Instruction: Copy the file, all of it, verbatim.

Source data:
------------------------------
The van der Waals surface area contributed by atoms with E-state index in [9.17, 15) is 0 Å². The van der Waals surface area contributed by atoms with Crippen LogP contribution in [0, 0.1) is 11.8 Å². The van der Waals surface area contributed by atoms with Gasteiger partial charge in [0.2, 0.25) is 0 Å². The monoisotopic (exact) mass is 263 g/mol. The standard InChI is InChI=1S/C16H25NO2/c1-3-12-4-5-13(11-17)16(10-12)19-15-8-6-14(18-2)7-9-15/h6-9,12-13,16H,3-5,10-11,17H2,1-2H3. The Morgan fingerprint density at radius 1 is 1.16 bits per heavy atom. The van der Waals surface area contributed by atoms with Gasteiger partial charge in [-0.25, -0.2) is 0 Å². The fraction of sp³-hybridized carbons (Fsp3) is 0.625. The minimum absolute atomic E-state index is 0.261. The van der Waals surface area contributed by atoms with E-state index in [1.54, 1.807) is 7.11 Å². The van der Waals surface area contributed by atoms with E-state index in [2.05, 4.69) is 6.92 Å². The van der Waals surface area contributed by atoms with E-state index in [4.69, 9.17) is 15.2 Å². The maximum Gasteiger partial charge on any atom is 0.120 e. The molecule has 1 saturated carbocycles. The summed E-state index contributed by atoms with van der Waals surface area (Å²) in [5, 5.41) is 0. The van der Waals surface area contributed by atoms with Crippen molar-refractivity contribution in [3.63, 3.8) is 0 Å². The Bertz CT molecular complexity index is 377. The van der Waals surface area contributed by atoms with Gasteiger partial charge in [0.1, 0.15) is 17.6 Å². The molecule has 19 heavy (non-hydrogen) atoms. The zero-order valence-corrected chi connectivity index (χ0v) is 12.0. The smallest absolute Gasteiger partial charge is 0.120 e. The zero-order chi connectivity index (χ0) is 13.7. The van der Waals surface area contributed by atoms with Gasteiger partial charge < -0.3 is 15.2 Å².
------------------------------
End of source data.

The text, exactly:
The van der Waals surface area contributed by atoms with E-state index in [9.17, 15) is 0 Å². The van der Waals surface area contributed by atoms with Crippen LogP contribution in [0, 0.1) is 11.8 Å². The van der Waals surface area contributed by atoms with Gasteiger partial charge in [0.2, 0.25) is 0 Å². The monoisotopic (exact) mass is 263 g/mol. The standard InChI is InChI=1S/C16H25NO2/c1-3-12-4-5-13(11-17)16(10-12)19-15-8-6-14(18-2)7-9-15/h6-9,12-13,16H,3-5,10-11,17H2,1-2H3. The Morgan fingerprint density at radius 1 is 1.16 bits per heavy atom. The van der Waals surface area contributed by atoms with Gasteiger partial charge in [-0.25, -0.2) is 0 Å². The fraction of sp³-hybridized carbons (Fsp3) is 0.625. The minimum absolute atomic E-state index is 0.261. The van der Waals surface area contributed by atoms with E-state index in [1.54, 1.807) is 7.11 Å². The van der Waals surface area contributed by atoms with E-state index in [2.05, 4.69) is 6.92 Å². The van der Waals surface area contributed by atoms with E-state index in [4.69, 9.17) is 15.2 Å². The maximum Gasteiger partial charge on any atom is 0.120 e. The molecule has 1 saturated carbocycles. The summed E-state index contributed by atoms with van der Waals surface area (Å²) in [5, 5.41) is 0. The van der Waals surface area contributed by atoms with Crippen molar-refractivity contribution in [3.63, 3.8) is 0 Å². The Bertz CT molecular complexity index is 377. The van der Waals surface area contributed by atoms with Gasteiger partial charge in [0.1, 0.15) is 17.6 Å². The molecule has 19 heavy (non-hydrogen) atoms. The zero-order valence-corrected chi connectivity index (χ0v) is 12.0. The smallest absolute Gasteiger partial charge is 0.120 e. The zero-order chi connectivity index (χ0) is 13.7. The van der Waals surface area contributed by atoms with Gasteiger partial charge < -0.3 is 15.2 Å².